Lawn is a fabric made from linen, also known as flax, a natural fiber. For more information, see the entry Glossary: Linen Fiber. Fine, lightweight, semi-sheer or sheer linen lawn is often known as handkerchief weight (sometimes, cottons of a similar weight and sheerness, such as voile and batiste, are also referred to as “handkerchief weight”). Cambric is a similar linen fabric, in 18th and 19th century terminology, but slightly thicker and more opaque. However, with the increasing replacement of linen goods with cotton over the early 19th century, by the mid 19th century, “cambric” was more likely to refer to cotton goods than linen. Also, the French for cambric is “batiste,” which typically refers to cotton goods.
Definitions from a variety of print resources, each of which contains further information:
- Marsh, Heidi, Compiled by. Styles and So Forth of the Era of the Hoop; with Glossary. Greenville, California: Heidi Marsh, 1994.
Lawn is defined as “very fine linen or cotton fabric with a somewhat open texture, used for the sleeves of Church of England bishops, and for dresses” on page 178.
- Montgomery, Florence. Textiles in America 1650-1870: A Dictionary based on original documents, prints and paintings, commercial records, American merchants’ papers, shopkeepers’ advertisements, and pattern books with original swatches of cloth. New York: W. W. Norton and Company, 2007.
Entry for “Lawn” on page 275: “A delicate linen used for shirts, handkerchiefs, ruffles, and aprons.” Also: “In the nineteenth century, ‘Lawn closely resembles cambric, only thinner and finer. There are various cloths called Lawns, which are really muslins made of cotton, such as French Lawn and Victoria Lawn, which is a thick make of book muslin, in black and white, used for dress linings’ (Caulfeild and Saward). Bishop lawn is ‘a soft, sheer cotton fabric, similar to Swiss muslin, but finer and closer, and has a bluish tint’ (Brown and Gates, p. 2)” (For further information, please see the book, page 275)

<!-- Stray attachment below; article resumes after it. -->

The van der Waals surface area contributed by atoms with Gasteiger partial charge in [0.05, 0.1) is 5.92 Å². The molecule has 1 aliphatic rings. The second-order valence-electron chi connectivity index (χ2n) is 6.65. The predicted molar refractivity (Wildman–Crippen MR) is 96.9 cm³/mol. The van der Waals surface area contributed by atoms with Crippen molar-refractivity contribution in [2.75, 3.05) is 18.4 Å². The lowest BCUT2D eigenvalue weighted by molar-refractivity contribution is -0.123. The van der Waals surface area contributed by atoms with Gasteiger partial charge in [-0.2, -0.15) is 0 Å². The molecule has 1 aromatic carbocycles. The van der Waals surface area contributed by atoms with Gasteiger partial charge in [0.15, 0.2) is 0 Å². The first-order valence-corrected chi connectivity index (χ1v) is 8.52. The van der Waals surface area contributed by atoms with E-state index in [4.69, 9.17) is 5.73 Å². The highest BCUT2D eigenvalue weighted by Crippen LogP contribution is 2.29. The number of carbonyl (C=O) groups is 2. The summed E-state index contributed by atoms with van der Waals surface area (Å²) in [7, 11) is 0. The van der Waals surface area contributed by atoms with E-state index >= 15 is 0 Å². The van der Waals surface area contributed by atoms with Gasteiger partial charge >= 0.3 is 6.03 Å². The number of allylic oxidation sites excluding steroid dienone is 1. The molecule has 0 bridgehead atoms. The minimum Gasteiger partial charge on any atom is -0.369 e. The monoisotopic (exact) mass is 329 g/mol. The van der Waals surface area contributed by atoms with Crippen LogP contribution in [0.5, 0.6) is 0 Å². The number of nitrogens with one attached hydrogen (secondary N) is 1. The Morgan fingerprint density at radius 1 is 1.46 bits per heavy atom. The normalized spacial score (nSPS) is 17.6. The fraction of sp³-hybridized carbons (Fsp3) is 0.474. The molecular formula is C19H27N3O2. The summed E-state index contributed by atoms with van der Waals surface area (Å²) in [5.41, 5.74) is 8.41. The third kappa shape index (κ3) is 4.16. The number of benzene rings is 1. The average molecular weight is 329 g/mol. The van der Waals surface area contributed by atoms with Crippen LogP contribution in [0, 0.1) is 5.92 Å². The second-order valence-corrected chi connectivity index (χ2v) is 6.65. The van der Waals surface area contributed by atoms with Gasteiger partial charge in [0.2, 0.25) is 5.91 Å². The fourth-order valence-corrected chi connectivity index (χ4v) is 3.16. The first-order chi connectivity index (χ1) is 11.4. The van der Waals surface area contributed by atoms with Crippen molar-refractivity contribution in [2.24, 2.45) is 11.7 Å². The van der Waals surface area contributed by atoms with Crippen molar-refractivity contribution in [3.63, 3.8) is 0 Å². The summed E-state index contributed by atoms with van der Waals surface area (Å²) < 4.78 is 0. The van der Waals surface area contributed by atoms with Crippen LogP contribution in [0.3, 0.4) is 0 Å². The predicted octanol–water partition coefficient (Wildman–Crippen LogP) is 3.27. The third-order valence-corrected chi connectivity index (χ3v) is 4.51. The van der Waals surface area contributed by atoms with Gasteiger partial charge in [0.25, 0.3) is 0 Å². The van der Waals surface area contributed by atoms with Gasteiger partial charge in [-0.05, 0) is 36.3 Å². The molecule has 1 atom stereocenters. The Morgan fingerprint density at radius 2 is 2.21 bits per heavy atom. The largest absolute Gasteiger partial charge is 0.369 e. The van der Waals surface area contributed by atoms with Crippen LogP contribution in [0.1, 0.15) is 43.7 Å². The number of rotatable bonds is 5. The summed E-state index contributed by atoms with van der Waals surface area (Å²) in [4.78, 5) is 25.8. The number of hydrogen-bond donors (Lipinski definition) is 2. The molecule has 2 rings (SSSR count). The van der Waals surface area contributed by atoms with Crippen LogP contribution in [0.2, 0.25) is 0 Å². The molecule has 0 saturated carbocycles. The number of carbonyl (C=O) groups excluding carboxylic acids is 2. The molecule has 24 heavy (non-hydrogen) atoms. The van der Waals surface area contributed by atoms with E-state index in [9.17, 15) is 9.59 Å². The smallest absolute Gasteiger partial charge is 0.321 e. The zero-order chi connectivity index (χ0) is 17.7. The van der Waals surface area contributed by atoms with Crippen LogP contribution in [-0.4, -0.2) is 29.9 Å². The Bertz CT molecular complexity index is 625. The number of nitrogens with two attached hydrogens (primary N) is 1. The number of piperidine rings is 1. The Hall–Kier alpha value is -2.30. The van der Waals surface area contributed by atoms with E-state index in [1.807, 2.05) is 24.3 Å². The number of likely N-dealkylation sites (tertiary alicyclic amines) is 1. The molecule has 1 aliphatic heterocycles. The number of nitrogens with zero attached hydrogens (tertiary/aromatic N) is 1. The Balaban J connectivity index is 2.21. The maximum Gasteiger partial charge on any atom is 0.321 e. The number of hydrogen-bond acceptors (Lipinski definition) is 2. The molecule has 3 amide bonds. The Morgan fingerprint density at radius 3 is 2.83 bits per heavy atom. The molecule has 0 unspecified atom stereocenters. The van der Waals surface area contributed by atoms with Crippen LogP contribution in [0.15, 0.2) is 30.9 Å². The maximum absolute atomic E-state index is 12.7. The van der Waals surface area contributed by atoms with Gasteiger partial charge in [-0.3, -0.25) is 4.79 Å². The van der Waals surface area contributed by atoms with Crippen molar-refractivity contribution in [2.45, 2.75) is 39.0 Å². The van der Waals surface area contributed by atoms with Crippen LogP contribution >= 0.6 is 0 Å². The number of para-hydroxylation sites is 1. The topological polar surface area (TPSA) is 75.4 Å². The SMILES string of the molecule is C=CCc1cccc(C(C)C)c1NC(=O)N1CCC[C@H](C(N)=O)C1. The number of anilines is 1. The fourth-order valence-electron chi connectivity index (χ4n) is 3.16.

Entry for “Cambric,” which it states is “batiste” in French, on page 187: “A fine white linen cloth in plain weave.” (See also cotton batiste)
- “Linen” on Wikipedia (Remember to read critically!)
- “The Prewash” by Sarai at The Coletterie
- “Fabric Series: Linen and Rayon” by Caitlin at The Coletterie
For more information about an individual fiber, fabric, or other material, select it on the right side menu for “Fibers, Fabrics, and Materials.” This will bring up all entries which have that tag, including (in most cases) a Glossary post like this one, which will offer a definition of that fiber, fabric, or material, and sometimes also offer useful links to outside sources on working with it. For more general information, visit the core entry for the Glossary: Fibers, Fabrics, and Materials. For a directory of all textile glossary posts, go to the Glossary Table of Contents.
Updated January 10, 2012